A bright fireball slashes through curtains of aurorae shimmering above the mountains of northern Norway, captured on camera by Ole C. Salomonsen in the early hours of September 20.
Salomonsen, a master at photographing the Northern Lights, says this was the biggest fireball he’s ever caught on camera.
“The fireball lasted for about 6-7 seconds until it vanished behind the mountain,” Ole recalls. “By the way, this mountain is over 1350 meters (4440 feet) high, and I am standing only 600 meters from the foot of it, so do not be fooled by the 14mm wide angle lens! There was some very distinguished blue colors surrounding the fireballs edges. Never ever seen anything big like this!”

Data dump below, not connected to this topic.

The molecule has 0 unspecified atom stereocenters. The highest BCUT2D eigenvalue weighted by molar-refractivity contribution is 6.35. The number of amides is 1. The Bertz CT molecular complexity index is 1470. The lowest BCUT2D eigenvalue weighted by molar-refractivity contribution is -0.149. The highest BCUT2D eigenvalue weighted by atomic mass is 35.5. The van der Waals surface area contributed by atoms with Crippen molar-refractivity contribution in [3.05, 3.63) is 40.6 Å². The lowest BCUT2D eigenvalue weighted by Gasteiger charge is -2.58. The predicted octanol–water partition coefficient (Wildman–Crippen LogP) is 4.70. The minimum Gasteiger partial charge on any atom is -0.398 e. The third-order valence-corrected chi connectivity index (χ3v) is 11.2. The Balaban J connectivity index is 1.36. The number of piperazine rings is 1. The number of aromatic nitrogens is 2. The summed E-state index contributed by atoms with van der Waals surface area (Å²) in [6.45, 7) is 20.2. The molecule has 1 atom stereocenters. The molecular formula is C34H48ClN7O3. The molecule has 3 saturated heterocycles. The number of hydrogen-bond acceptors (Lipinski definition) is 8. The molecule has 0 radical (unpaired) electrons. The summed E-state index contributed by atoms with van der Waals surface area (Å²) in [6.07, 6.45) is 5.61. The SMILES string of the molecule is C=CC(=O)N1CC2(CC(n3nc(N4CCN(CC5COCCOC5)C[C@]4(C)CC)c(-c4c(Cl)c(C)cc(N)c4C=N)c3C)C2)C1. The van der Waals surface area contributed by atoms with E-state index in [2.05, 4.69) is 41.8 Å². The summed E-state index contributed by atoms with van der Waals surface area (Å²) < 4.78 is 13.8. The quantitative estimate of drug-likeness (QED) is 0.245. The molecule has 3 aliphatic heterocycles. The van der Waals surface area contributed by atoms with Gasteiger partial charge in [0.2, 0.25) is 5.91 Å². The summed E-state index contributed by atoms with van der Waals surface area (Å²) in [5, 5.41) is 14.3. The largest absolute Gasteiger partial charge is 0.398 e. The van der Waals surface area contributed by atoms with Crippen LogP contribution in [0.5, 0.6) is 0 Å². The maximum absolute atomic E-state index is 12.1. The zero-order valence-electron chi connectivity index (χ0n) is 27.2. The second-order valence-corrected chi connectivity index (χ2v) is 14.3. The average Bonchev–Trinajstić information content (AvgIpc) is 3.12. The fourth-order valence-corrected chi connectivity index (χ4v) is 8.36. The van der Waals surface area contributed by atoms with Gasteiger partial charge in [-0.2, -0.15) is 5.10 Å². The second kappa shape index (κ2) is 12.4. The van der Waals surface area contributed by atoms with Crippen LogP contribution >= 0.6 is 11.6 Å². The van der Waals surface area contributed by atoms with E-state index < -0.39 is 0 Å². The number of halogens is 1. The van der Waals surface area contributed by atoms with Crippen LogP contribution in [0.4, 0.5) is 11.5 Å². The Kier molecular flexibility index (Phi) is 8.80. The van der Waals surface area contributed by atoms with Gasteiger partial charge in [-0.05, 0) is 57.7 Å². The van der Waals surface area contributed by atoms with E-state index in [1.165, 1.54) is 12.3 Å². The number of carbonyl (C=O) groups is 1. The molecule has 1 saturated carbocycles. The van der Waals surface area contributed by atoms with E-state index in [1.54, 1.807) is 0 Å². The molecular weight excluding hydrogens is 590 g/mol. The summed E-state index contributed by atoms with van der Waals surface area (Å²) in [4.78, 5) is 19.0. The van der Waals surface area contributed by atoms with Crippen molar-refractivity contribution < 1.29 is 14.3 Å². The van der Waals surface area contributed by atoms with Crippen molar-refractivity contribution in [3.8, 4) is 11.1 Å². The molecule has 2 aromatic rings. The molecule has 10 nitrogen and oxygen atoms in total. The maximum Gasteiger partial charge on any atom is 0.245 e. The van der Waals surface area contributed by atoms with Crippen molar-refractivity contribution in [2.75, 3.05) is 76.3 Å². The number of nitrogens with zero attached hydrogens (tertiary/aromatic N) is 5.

The mountain at right is called “Otertinden”, and is about a 90 minute drive north of Tromsø, Norway — a hot spot for stunning auroral displays.
And if you’re wondering if the aurorae and the meteor are really in the same region of the atmosphere, well, they likely are. Incoming meteoroids begin to glow at around 70 to 100 km up, which is also about the same altitude that aurorae are visible.
Although Ole stated that this wasn’t the best aurora photo from the shoot, the fireball and its reflection in the still river made him feel this one “deserved to go first.”
The photo was taken with a Canon EOS 1D-X and a Nikon 14-24mm lens.
Image © Ole C. Salomonsen. All rights reserved. Used with permission.
A graphic designer in Rhode Island, Jason writes about space exploration on his blog Lights In The Dark, Discovery News, and, of course, here on Universe Today. Ad astra!